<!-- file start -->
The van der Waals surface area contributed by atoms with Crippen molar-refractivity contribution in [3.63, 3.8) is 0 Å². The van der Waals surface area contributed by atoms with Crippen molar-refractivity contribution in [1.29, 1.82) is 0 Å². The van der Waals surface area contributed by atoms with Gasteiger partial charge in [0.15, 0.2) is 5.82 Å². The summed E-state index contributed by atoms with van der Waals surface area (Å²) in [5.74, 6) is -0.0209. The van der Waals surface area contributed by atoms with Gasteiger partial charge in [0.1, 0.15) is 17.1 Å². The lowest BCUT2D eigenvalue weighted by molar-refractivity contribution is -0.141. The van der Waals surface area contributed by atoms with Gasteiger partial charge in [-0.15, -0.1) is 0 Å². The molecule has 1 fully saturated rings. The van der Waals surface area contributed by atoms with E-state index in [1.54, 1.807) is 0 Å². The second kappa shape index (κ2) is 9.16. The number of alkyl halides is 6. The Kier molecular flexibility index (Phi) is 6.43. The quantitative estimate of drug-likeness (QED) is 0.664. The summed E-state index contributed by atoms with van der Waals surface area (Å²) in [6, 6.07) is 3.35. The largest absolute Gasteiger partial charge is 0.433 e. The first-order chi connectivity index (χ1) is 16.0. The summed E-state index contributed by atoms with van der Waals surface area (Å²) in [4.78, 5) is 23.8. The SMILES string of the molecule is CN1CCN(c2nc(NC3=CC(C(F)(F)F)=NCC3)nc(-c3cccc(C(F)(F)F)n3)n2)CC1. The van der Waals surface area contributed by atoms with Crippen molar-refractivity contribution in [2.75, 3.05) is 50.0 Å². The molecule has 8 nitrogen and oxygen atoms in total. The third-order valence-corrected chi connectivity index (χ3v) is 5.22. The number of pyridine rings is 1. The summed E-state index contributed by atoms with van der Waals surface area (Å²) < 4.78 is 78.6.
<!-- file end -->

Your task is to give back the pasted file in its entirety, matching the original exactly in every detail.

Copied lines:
The van der Waals surface area contributed by atoms with Crippen molar-refractivity contribution in [3.63, 3.8) is 0 Å². The van der Waals surface area contributed by atoms with Crippen molar-refractivity contribution in [1.29, 1.82) is 0 Å². The van der Waals surface area contributed by atoms with Gasteiger partial charge in [0.15, 0.2) is 5.82 Å². The summed E-state index contributed by atoms with van der Waals surface area (Å²) in [5.74, 6) is -0.0209. The van der Waals surface area contributed by atoms with Gasteiger partial charge in [0.1, 0.15) is 17.1 Å². The lowest BCUT2D eigenvalue weighted by molar-refractivity contribution is -0.141. The van der Waals surface area contributed by atoms with Gasteiger partial charge in [-0.15, -0.1) is 0 Å². The molecule has 1 fully saturated rings. The van der Waals surface area contributed by atoms with E-state index in [1.54, 1.807) is 0 Å². The second kappa shape index (κ2) is 9.16. The number of alkyl halides is 6. The Kier molecular flexibility index (Phi) is 6.43. The quantitative estimate of drug-likeness (QED) is 0.664. The summed E-state index contributed by atoms with van der Waals surface area (Å²) in [6, 6.07) is 3.35. The largest absolute Gasteiger partial charge is 0.433 e. The first-order chi connectivity index (χ1) is 16.0. The summed E-state index contributed by atoms with van der Waals surface area (Å²) in [4.78, 5) is 23.8. The SMILES string of the molecule is CN1CCN(c2nc(NC3=CC(C(F)(F)F)=NCC3)nc(-c3cccc(C(F)(F)F)n3)n2)CC1. The van der Waals surface area contributed by atoms with Crippen molar-refractivity contribution in [2.75, 3.05) is 50.0 Å². The molecule has 8 nitrogen and oxygen atoms in total. The third-order valence-corrected chi connectivity index (χ3v) is 5.22. The number of pyridine rings is 1. The summed E-state index contributed by atoms with van der Waals surface area (Å²) < 4.78 is 78.6.